READING OF THE DAY: 23 FEBRUARY, 2015

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“Jesus said to his disciples: “When the Son of Man comes in his glory, and all the angels with him, he will sit upon his glorious throne, and all the nations will be assembled before him.

And he will separate them one from another, as a shepherd separates the sheep from the goats.

He will place the sheep on his right and the goats on his left.

Then the king will say to those on his right, ‘Come, you who are blessed by my Father.

Inherit the kingdom prepared for you from the foundation of the world.

For I was hungry and you gave me food, I was thirsty and you gave me drink, a stranger and you welcomed me,
naked and you clothed me, ill and you cared for me, in prison and you visited me.’

Then the righteous will answer him and say, ‘Lord, when did we see you hungry and feed you, or thirsty and give you drink?

When did we see you a stranger and welcome you, or naked and clothe you?

When did we see you ill or in prison, and visit you?’

And the king will say to them in reply, ‘Amen, I say to you, whatever you did for one of these least brothers of mine, you did for me.’

Then he will say to those on his left, ‘Depart from me, you accursed, into the eternal fire prepared for the devil and his angels.

For I was hungry and you gave me no food, I was thirsty and you gave me no drink, a stranger and you gave me no welcome, naked and you gave me no clothing, ill and in prison, and you did not care for me.’

Then they will answer and say, ‘Lord, when did we see you hungry or thirsty or a stranger or naked or ill or in prison, and not minister to your needs?’

He will answer them, ‘Amen, I say to you, what you did not do for one of these least ones, you did not do for me.’

And these will go off to eternal punishment, but the righteous to eternal life.”” -Matthew 25:31-46.

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2 thoughts on “READING OF THE DAY: 23 FEBRUARY, 2015

  1. missmooherself says:

    +JMJ Mon., 23 Feb 2015

    St. Polycarp (69-156 AD)

    Hi, Friar Friend Jeffrie!

    LOVE your daily columns and saints. Could you please answer a question for me? Could you please tell me why Our Lord called Himself the Son of Man? From where did this phrase come? This has been driving me crazy(er). Thanks, Friend! — Say HI to Anna Marie and BOB! [?] – Rosemary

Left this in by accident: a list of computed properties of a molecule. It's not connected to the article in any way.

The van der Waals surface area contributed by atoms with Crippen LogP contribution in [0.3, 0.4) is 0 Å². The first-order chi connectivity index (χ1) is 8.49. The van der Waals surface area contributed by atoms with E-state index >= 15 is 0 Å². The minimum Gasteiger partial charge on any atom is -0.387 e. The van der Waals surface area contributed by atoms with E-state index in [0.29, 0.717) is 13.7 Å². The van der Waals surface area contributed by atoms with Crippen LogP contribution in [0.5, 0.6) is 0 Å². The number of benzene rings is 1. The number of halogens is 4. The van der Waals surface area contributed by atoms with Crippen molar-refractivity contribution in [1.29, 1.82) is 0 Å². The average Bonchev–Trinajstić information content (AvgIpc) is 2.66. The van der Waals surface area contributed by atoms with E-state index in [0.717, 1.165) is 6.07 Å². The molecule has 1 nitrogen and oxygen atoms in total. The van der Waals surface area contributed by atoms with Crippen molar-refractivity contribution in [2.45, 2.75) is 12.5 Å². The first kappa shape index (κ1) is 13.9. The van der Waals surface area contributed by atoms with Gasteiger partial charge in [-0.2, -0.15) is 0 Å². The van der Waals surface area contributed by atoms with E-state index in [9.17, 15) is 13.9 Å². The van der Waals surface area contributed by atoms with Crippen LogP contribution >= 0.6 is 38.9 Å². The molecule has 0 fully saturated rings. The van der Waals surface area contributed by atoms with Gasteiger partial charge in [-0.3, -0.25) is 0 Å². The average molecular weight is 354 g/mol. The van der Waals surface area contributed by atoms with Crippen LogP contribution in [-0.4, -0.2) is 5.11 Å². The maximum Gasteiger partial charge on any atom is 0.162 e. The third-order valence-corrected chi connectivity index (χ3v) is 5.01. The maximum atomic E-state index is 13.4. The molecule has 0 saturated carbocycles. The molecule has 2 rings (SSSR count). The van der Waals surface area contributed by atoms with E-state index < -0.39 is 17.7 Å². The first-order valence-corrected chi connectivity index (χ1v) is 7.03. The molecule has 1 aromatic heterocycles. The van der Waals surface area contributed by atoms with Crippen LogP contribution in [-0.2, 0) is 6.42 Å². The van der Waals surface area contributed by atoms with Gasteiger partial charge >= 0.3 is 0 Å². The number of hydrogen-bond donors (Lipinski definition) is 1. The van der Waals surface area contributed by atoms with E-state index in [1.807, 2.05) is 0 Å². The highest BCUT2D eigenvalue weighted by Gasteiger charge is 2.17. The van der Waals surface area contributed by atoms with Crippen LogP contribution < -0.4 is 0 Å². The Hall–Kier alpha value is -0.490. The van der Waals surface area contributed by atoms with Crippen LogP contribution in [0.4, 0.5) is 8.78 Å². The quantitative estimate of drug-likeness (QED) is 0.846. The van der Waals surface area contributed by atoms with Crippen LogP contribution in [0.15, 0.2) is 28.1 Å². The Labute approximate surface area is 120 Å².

• warder5150 says:

      The common understanding is that “Son of God” implies his deity—which it does—and that “Son of Man” implies his humanity, which it does too.
      He was a son of man, that is, a human being. And he is the Son of God, in that he has always existed as the Eternally Begotten One who comes forth from the Father forever. He always has, and he always will. He is the Second Person of the Trinity with all of the divine nature fully in him.
      He is born of a virgin. He had a human father but he didn’t have sex with this virgin until Jesus was conceived. He was conceived of the Holy Spirit in the virgin Mary. Thus he is human—fully human. The Bible wants to emphasize that he is fully human.
      So that’s the common understanding: he is both divine and he is human—two natures, one person.
      The more sophisticated and important historical insight is that the term “Son of Man” doesn’t merely align him with humanity. It is probably taken from Daniel 7. And if you read that chapter you’ll see that the Son of Man is a very exalted figure: not just a human figure but an exalted figure. It was Jesus’ favorite self-designation.
      If you do a study of the term “Son of Man” in the Gospels you’ll see that he didn’t refer to himself most often as Son of God but as Son of Man. He said things like, in Mark 10:45, “The Son of Man came not to be served but to serve and to give his life as a ransom for many.” So he calls himself Son of Man very often.
      I think the reason he did so is because, on the face of it, Son of Man is an ordinary phrase for “human being.” He was born of a man. And there’s no offense there: who isn’t a son of man? But those with ears to hear could hear Daniel 7, in which he was claiming a very exalted role in the history of redemption. And he meant to do it.
      Jesus was very subtle in that he was always opening his identity to those with eyes to see, but he wasn’t opening it so blatantly that everybody would come and make him king. He had to steer a very narrow course in disclosing his identity, not just openly saying, “I’m the Messiah, I’m the King of the World. Come and acknowledge me as King.” He didn’t talk like that.
      He was quiet. He was subtle. And he would make claims that were explicit in certain settings and implicit in others. And only when the time was right—mainly when he was on trial for his life, and they said, “Are you the Christ, the Son of the living God?”—did he say, “I am, and you will see the Son of Man coming with great power and glory.” So he confessed his open deity right at the point where he knew he would be crucified for it.

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